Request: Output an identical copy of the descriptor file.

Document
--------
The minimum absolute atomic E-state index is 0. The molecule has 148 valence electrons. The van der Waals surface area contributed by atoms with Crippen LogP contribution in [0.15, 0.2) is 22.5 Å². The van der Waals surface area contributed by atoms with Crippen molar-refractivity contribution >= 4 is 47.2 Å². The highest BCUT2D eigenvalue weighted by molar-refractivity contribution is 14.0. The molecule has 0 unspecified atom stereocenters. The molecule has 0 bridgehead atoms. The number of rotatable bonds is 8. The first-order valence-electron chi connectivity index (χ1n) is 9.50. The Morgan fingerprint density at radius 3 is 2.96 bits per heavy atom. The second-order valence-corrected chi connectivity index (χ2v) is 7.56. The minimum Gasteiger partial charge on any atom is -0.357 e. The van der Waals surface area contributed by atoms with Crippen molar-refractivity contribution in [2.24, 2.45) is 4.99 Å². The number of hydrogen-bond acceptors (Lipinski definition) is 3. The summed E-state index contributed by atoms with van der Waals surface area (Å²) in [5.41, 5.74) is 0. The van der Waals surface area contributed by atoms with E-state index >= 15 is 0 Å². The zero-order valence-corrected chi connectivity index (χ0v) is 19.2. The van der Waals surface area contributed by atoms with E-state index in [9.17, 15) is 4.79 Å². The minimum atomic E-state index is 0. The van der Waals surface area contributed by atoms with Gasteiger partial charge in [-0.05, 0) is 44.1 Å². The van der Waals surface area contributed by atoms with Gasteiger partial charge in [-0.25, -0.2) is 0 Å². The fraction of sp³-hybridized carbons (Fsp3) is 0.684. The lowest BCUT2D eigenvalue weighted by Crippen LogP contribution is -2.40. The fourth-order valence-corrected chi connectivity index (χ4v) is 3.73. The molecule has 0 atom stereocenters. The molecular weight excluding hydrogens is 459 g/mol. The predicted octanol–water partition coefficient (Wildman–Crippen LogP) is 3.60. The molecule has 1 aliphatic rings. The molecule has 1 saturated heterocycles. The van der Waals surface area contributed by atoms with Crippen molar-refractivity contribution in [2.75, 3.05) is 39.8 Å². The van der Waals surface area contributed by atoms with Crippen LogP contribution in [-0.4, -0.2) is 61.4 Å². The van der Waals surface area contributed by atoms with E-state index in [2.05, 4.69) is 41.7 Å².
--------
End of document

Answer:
The minimum absolute atomic E-state index is 0. The molecule has 148 valence electrons. The van der Waals surface area contributed by atoms with Crippen LogP contribution in [0.15, 0.2) is 22.5 Å². The van der Waals surface area contributed by atoms with Crippen molar-refractivity contribution >= 4 is 47.2 Å². The highest BCUT2D eigenvalue weighted by molar-refractivity contribution is 14.0. The molecule has 0 unspecified atom stereocenters. The molecule has 0 bridgehead atoms. The number of rotatable bonds is 8. The first-order valence-electron chi connectivity index (χ1n) is 9.50. The Morgan fingerprint density at radius 3 is 2.96 bits per heavy atom. The second-order valence-corrected chi connectivity index (χ2v) is 7.56. The minimum Gasteiger partial charge on any atom is -0.357 e. The van der Waals surface area contributed by atoms with Crippen molar-refractivity contribution in [2.24, 2.45) is 4.99 Å². The number of hydrogen-bond acceptors (Lipinski definition) is 3. The summed E-state index contributed by atoms with van der Waals surface area (Å²) in [5.41, 5.74) is 0. The van der Waals surface area contributed by atoms with E-state index >= 15 is 0 Å². The zero-order valence-corrected chi connectivity index (χ0v) is 19.2. The van der Waals surface area contributed by atoms with E-state index in [9.17, 15) is 4.79 Å². The minimum atomic E-state index is 0. The van der Waals surface area contributed by atoms with Gasteiger partial charge in [-0.05, 0) is 44.1 Å². The van der Waals surface area contributed by atoms with Gasteiger partial charge in [-0.25, -0.2) is 0 Å². The fraction of sp³-hybridized carbons (Fsp3) is 0.684. The lowest BCUT2D eigenvalue weighted by Crippen LogP contribution is -2.40. The fourth-order valence-corrected chi connectivity index (χ4v) is 3.73. The molecule has 0 atom stereocenters. The molecular weight excluding hydrogens is 459 g/mol. The predicted octanol–water partition coefficient (Wildman–Crippen LogP) is 3.60. The molecule has 1 aliphatic rings. The molecule has 1 saturated heterocycles. The van der Waals surface area contributed by atoms with Crippen molar-refractivity contribution in [2.75, 3.05) is 39.8 Å². The van der Waals surface area contributed by atoms with Crippen LogP contribution in [-0.4, -0.2) is 61.4 Å². The van der Waals surface area contributed by atoms with E-state index in [2.05, 4.69) is 41.7 Å².